If things had happened slightly differently, Oregon would today be widely known as a terrific region for its white wines.
And slowly in the last year or so, some savvy wine lovers see Oregon as a latent white wine mecca, which sort of flies in the face of the state's far more visible vinous image: home to some terrific pinot noirs.
The high esteem in which Oregon pinot is held worldwide is due mostly to the early press it received. Not that it wasn't warranted: Pinot Noir from Oregon has received plaudits from many writers.
When I first visited here in late June 1976, I interviewed the two major pioneers, David Lett (Eyrie Vineyards) and Dick Erath (Erath Vineyards). It was a time so early in Oregon wine industry terms that neither had yet opened a tasting room.
The story I wrote of that visit, for The Associated Press, appeared July 2, 1976, in the Oregonian, Portland's daily. It was the first wine column I ever wrote and it spawned a career.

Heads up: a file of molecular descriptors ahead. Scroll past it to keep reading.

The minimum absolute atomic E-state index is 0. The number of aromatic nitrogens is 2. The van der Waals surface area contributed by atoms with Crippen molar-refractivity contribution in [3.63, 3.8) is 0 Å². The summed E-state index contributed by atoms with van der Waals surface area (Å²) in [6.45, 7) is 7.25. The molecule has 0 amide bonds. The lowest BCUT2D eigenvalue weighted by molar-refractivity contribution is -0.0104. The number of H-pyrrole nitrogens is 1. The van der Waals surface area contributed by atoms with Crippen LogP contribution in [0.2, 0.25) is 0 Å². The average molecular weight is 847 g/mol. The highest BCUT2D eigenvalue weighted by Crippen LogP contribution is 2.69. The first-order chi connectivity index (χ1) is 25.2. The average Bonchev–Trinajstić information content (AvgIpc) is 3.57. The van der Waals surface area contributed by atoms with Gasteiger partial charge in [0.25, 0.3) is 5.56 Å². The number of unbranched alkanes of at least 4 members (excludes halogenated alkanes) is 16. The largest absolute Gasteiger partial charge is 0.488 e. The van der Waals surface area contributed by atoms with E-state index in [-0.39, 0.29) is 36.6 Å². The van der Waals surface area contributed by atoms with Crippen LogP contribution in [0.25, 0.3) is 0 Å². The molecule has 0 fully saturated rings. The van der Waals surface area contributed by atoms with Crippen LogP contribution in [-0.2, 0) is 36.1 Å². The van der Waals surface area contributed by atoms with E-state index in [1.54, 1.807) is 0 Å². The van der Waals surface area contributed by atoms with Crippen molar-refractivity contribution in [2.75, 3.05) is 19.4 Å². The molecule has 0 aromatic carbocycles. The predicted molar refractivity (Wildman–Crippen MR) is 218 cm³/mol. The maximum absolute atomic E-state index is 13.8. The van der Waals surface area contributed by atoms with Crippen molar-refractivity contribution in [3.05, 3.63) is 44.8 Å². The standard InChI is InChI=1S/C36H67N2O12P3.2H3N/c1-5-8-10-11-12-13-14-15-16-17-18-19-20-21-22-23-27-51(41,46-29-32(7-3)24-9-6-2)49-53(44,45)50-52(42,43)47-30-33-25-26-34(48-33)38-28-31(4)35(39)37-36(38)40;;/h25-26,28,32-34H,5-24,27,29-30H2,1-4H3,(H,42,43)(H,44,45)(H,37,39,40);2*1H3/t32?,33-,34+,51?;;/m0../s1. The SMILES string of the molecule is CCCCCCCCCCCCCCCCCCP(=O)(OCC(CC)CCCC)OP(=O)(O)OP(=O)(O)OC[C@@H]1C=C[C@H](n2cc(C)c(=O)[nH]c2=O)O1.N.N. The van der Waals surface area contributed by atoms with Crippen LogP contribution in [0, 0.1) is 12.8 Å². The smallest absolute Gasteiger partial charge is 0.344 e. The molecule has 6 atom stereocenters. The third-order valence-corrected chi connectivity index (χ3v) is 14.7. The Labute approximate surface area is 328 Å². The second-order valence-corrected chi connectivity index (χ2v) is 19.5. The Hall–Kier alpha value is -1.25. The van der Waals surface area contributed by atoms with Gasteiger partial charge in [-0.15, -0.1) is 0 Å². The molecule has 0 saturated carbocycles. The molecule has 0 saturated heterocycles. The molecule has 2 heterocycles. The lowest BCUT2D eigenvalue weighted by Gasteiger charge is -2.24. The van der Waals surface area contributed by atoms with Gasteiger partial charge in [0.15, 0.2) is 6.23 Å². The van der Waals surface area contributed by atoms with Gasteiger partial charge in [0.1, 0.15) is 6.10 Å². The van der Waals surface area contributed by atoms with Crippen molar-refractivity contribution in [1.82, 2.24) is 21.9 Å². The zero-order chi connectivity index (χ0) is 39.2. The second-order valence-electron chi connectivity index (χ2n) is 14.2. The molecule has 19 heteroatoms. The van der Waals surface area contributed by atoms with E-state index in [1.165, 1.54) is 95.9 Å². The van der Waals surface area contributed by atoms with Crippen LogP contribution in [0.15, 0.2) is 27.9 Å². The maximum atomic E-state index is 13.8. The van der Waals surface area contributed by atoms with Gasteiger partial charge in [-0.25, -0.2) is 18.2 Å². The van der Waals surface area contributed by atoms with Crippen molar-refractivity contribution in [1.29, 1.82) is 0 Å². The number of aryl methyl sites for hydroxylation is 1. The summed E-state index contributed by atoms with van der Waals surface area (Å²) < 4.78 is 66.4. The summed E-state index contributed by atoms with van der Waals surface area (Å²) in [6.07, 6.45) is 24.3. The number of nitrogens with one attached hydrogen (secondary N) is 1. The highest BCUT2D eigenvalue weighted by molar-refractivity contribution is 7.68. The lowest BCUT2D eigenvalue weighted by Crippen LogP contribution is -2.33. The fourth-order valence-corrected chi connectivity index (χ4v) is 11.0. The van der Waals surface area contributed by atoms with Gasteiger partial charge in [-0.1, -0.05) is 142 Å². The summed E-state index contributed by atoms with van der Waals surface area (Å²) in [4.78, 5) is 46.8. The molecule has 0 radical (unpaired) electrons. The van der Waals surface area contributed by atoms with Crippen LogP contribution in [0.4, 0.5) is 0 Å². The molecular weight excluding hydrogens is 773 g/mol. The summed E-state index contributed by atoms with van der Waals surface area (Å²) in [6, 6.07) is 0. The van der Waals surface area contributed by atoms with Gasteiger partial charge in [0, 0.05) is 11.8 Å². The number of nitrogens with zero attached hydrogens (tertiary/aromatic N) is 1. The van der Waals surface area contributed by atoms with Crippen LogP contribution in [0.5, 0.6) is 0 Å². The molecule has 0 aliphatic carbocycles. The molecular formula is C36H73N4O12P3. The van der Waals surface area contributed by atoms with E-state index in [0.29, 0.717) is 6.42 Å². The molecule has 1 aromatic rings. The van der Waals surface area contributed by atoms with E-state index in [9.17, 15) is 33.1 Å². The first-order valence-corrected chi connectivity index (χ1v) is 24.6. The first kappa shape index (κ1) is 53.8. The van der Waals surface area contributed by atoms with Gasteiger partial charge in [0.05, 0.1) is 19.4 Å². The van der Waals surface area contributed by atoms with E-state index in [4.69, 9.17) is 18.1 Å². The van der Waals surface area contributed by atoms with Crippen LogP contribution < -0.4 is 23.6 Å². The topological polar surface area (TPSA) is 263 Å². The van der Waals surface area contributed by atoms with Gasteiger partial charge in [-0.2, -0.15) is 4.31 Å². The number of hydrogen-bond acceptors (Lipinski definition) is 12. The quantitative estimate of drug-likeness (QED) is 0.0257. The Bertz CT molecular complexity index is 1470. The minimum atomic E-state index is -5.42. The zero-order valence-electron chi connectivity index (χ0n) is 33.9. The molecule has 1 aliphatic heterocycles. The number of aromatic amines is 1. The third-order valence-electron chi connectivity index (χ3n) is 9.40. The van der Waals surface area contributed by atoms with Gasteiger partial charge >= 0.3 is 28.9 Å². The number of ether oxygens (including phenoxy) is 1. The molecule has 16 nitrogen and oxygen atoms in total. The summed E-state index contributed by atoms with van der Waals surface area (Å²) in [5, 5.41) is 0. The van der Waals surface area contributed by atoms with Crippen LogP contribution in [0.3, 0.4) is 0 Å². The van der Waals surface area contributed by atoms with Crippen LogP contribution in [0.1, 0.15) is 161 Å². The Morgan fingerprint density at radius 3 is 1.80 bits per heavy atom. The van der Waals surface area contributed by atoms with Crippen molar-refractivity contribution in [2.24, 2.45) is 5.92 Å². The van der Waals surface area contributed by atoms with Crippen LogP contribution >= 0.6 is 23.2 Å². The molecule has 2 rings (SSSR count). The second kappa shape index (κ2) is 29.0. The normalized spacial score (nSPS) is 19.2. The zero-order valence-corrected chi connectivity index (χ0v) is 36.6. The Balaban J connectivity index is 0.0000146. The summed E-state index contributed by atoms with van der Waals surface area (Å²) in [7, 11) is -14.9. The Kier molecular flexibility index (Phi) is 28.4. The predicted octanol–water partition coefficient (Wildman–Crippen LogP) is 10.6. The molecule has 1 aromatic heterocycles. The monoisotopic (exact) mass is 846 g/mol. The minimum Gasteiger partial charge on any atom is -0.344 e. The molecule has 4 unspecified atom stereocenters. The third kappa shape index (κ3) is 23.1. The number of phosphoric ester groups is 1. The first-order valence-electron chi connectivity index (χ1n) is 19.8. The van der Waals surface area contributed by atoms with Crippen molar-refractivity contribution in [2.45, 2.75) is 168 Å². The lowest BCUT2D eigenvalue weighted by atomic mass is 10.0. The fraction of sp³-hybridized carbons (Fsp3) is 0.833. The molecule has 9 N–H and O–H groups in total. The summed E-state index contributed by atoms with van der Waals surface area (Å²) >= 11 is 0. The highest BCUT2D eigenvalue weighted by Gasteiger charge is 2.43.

In the years that followed, Oregon Pinot Noir captured all the headlines. People said it rivaled red Burgundy. Prices for it rose. The best were in high demand.
So I was a bit out of step last week when I revisited the Willamette Valley and tasted through a number of white wines. And what a revelation: They are at least as good as are the reds, and deserve equal accolades.
But they won't get it, and the reasons are complicated and arcane. However, tasting a lot of Oregon white wines from the cool vintages of 2010 and 2011 is rewarding, and convincing.
The Willamette is generally pretty cool, and the last two vintages were colder than usual. The result is an array of white wines with a vibrancy rarely seen across so many grape varieties.